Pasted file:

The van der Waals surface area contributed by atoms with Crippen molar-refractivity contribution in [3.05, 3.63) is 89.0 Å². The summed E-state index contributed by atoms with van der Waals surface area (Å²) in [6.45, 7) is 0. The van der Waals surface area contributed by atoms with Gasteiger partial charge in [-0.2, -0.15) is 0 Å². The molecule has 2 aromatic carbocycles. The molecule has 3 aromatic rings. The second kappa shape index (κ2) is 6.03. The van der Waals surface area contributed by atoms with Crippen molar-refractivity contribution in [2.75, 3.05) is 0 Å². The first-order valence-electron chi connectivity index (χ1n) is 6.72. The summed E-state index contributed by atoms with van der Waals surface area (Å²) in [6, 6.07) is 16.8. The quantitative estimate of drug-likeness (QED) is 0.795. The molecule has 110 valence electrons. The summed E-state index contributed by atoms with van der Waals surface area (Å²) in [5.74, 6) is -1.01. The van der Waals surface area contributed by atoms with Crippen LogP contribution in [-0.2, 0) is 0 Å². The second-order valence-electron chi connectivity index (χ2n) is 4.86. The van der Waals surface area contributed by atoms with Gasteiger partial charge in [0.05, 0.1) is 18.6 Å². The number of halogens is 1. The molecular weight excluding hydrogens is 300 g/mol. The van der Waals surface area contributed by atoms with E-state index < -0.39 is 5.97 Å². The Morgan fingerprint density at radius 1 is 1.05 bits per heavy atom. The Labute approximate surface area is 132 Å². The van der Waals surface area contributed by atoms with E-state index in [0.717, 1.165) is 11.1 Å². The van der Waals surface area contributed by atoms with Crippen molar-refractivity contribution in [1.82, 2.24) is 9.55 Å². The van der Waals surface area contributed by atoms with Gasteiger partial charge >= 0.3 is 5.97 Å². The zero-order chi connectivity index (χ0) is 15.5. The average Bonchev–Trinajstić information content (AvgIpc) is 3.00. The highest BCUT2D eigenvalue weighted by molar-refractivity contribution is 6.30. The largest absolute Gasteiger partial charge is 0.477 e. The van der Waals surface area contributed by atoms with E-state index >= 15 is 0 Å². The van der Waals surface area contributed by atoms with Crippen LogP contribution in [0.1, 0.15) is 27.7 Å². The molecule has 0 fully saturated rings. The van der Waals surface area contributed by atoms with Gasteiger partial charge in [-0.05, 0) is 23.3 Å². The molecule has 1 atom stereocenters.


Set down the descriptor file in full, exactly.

The van der Waals surface area contributed by atoms with Crippen molar-refractivity contribution in [3.05, 3.63) is 89.0 Å². The summed E-state index contributed by atoms with van der Waals surface area (Å²) in [6.45, 7) is 0. The van der Waals surface area contributed by atoms with Gasteiger partial charge in [-0.2, -0.15) is 0 Å². The molecule has 2 aromatic carbocycles. The molecule has 3 aromatic rings. The second kappa shape index (κ2) is 6.03. The van der Waals surface area contributed by atoms with Crippen molar-refractivity contribution in [2.75, 3.05) is 0 Å². The first-order valence-electron chi connectivity index (χ1n) is 6.72. The summed E-state index contributed by atoms with van der Waals surface area (Å²) in [6, 6.07) is 16.8. The quantitative estimate of drug-likeness (QED) is 0.795. The molecule has 110 valence electrons. The summed E-state index contributed by atoms with van der Waals surface area (Å²) in [5.74, 6) is -1.01. The van der Waals surface area contributed by atoms with Crippen LogP contribution in [-0.2, 0) is 0 Å². The second-order valence-electron chi connectivity index (χ2n) is 4.86. The van der Waals surface area contributed by atoms with Gasteiger partial charge in [0.05, 0.1) is 18.6 Å². The number of halogens is 1. The molecular weight excluding hydrogens is 300 g/mol. The van der Waals surface area contributed by atoms with E-state index < -0.39 is 5.97 Å². The Morgan fingerprint density at radius 1 is 1.05 bits per heavy atom. The Labute approximate surface area is 132 Å². The van der Waals surface area contributed by atoms with E-state index in [0.717, 1.165) is 11.1 Å². The van der Waals surface area contributed by atoms with Crippen molar-refractivity contribution in [1.82, 2.24) is 9.55 Å². The van der Waals surface area contributed by atoms with Gasteiger partial charge >= 0.3 is 5.97 Å². The zero-order chi connectivity index (χ0) is 15.5. The average Bonchev–Trinajstić information content (AvgIpc) is 3.00. The highest BCUT2D eigenvalue weighted by molar-refractivity contribution is 6.30. The largest absolute Gasteiger partial charge is 0.477 e. The van der Waals surface area contributed by atoms with E-state index >= 15 is 0 Å². The van der Waals surface area contributed by atoms with Crippen LogP contribution in [0.1, 0.15) is 27.7 Å². The molecule has 0 fully saturated rings. The van der Waals surface area contributed by atoms with Gasteiger partial charge in [-0.05, 0) is 23.3 Å². The molecule has 1 atom stereocenters.